Light & After

A selection of poems from





The house was empty. In his dream.

A modern house. Large rooms. Polished tiled floors.

The house was empty, except for a green plastic table in the dining room.  The garden furniture variety. A plastic table only. No chairs.

And he was sweeping the floor. In his dream. Because there were hundreds of small dry seeds all over the floor. Small white seeds. Just like you might find in a pepper. And he was sweeping them up with a grass broom into a pile underneath the table.

From all over the house

Sweeping. Sweeping.

And the more he swept – fetching them now from the shiny kitchen, now from the cold bedrooms – the more he found.

It was night. The doors were open. Big glass sliding doors. He could hear the crickets and the frogs in the dark garden. As he swept.

It was their new house. With all the lights on.  Their shiny, new, empty house. With large rooms. And that peculiar, slightly sinister, echo that all empty houses have. Houses that have not been domesticated yet.

The untamed silence. Of the new.

And then it happened.

The electronic motor-gate suddenly opened. All on its own. Suddenly. The large metal gate just trundled back slowly on its small metal wheels. Trundled along its metal track. Open.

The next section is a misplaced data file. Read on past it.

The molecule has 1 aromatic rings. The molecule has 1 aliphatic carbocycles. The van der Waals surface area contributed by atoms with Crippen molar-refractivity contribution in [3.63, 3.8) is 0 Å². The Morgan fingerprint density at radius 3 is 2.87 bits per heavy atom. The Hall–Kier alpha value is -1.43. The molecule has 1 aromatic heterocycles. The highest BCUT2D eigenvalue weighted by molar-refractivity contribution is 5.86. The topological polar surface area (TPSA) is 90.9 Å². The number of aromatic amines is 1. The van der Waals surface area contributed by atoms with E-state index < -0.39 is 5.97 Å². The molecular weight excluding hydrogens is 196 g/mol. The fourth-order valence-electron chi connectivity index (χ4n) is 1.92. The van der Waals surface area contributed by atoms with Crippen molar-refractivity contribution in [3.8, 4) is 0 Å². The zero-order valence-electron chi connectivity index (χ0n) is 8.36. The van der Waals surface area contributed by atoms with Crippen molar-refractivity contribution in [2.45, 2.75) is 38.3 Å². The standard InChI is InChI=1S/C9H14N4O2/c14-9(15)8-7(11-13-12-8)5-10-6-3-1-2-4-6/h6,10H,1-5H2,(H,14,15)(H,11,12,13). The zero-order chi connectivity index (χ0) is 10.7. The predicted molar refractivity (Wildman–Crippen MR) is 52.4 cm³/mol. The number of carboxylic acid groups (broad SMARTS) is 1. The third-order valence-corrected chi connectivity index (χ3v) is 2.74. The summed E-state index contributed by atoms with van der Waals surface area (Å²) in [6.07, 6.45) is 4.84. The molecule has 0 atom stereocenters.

And slowly shut. All on its own.

And opened again. With a life of its own. Open and shut. Slowly. Open and shut. In his dream.

Because something was coming in. Which he could not see.

Something was coming in. And going out again. Coming in. And going out again. Unable to make up its mind. Something he could not see. Of unrecognisable shape. Something he sensed only. With the hairs on his skin.

The way animals sense danger.


And God gave the man little wingless birds,

small as a shock,

to eat while He was away.

And a cup the size of a scab,

in case His return was delayed,

and the rain ran out.

But the man ate all the birds on the first day,

he was so hungry, and by

the second, the scab was picked raw.

Now the man has nothing left

to live on except

the dirt under his fingernails.


We who accept survival as our password

accept incompleteness as our blessing.

We who dress in blindness and in faith

do not know the colour of our palms

nor the weight of our feet upon the water.

We who have dust in our mouths all day

have stones on our tongues instead of songs.

We who quench fire with fire all night

know that wings are not the only ladders

to the dark, that heavy wood swims too

in the tide of the wind.

We who accept survival

accept survival as our curse.

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